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poopontheshoes7 11-17-2006 06:35 PM

How is his stuff? I plan on delving into For Whom the Bell Tolls and Farwell To Arms and I want some opinions on his work.

HannibalGuy 11-21-2006 09:23 PM

IMO, those 2 and "The Old Man and the Sea" are his best. Some of the short stories in "In Our Time" are worth a read. I've generally enjoyed most of what I've read from him, but "The Sun Also Rises" I found to be very boring.

Johnny Moreno 11-21-2006 09:39 PM

I would pick up a short story collection first. Great shit, but can't get into his novels.

drago25 11-21-2006 09:44 PM

I goddamn love Hemingway. I've talked to a lot of people that also enjoy his short fiction and can't get into the novels but I'm not one of them, I adore all of his novels that I have read. There is a reason he is considered by many to be the single most important American writer of all time. He has had more of an influence on the style of American literature than any other person.

I adore "The Sun Also Rises", I think it is his masterpiece. I just finished his semifictional African memoir "True At First Light" and loved it. I've also read "A Farewell To Arms" and "For Whom The Bell Tolls" and they were also bloody amazing.

His short fiction is probably the best way to start off on Hemingway, but I highly recommended delving into his novels as you'll find some of the finest work by any writer who has ever lived, American or otherwise.

Buck Turgidson 11-24-2006 12:36 AM

When you read the novels, it's probably best to start with A Farewell To Arms. It's what put him on the map and established his style. You may or may not like The Sun Also Rises. It was a touch too catty for me, but I'm glad I read it. It's still seminal, as are all of his works.

Best of all, for me, is For Whom The Bell Tolls. I feel exactly the same about it as I do about Tender Is The Night.

Allow me to quote myself, from the Scott Fitzgerald thread:

Originally posted by Buck Turgidson
I also love Tender Is The Night. It's not as tightly written, but it's more real and more intense. It's more from his heart, as opposed to Gatsby, which is more from his mind.

Both are indispensible.
That's also how I feel about For Whom and A Farewell. (And James Baldwin's Another Country and Go Tell It On The Mountain, while I'm at it.)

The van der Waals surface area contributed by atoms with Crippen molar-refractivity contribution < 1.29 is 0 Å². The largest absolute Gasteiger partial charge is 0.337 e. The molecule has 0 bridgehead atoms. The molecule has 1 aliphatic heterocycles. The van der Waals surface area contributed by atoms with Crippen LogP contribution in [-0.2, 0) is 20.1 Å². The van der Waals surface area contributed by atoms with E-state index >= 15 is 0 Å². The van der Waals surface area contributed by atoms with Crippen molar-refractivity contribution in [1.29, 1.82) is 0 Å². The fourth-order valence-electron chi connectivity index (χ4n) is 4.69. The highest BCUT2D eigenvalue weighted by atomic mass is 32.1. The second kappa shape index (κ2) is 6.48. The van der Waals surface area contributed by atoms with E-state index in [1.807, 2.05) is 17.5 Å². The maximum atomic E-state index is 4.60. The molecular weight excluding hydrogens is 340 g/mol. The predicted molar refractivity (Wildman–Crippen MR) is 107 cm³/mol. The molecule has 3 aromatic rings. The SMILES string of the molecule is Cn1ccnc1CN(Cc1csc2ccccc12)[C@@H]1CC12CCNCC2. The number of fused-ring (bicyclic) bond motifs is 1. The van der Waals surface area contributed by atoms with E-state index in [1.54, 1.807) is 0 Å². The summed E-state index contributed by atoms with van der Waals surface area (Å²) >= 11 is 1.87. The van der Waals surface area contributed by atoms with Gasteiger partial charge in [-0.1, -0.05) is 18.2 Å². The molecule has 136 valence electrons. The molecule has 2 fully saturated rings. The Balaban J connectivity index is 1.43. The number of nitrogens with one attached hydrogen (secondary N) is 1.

There are scenes in For Whom, especially near the end, that are almost unbearably emotionally raw. I put a lot of weight on Sontag's ideas from Against Interpretation (that you should try to judge art on it's own terms, as it's presented, and not over-read the artist, or writer's, personal details into it, but in this case, that's nearly impossible if you know Hemingway's life, especially his relationship with his father and his own struggles with his emotions.

Just a brilliant book.

poopontheshoes7 11-24-2006 12:58 PM

Thanks for all the feedback guys. I read Farwell and was actually impressed by how much I injoyed it. And Im going to pick up For Whom the Bell Tolls next.

What about To Have and Have Not?

chinton 11-24-2006 06:22 PM

I think it's funny the only Hemingway book I loved and its one of my favorites is the one most people hate Islands In The Stream. It's a very bitter, despressing heartbreaking novel.

Buck Turgidson 11-26-2006 12:08 AM

I haven't read either To Have or Islands, so I can't be of help there.

I will say this much: the film version of Islands, with George C. Scott, is a minor gem that's been very much overlooked.

HannibalGuy 12-21-2006 03:18 PM

I mentioned "In Our Time" was a good short story collection, and it is, but IMO his best short fiction collection is "The Snows of Kilimanjaro". The title story is great, as are "A Clean, Well-Lighted Place", "A Day's Wait", and "The Short Happy Life of Francis Macomber " (which has an ending that comes out of freaking nowhere).

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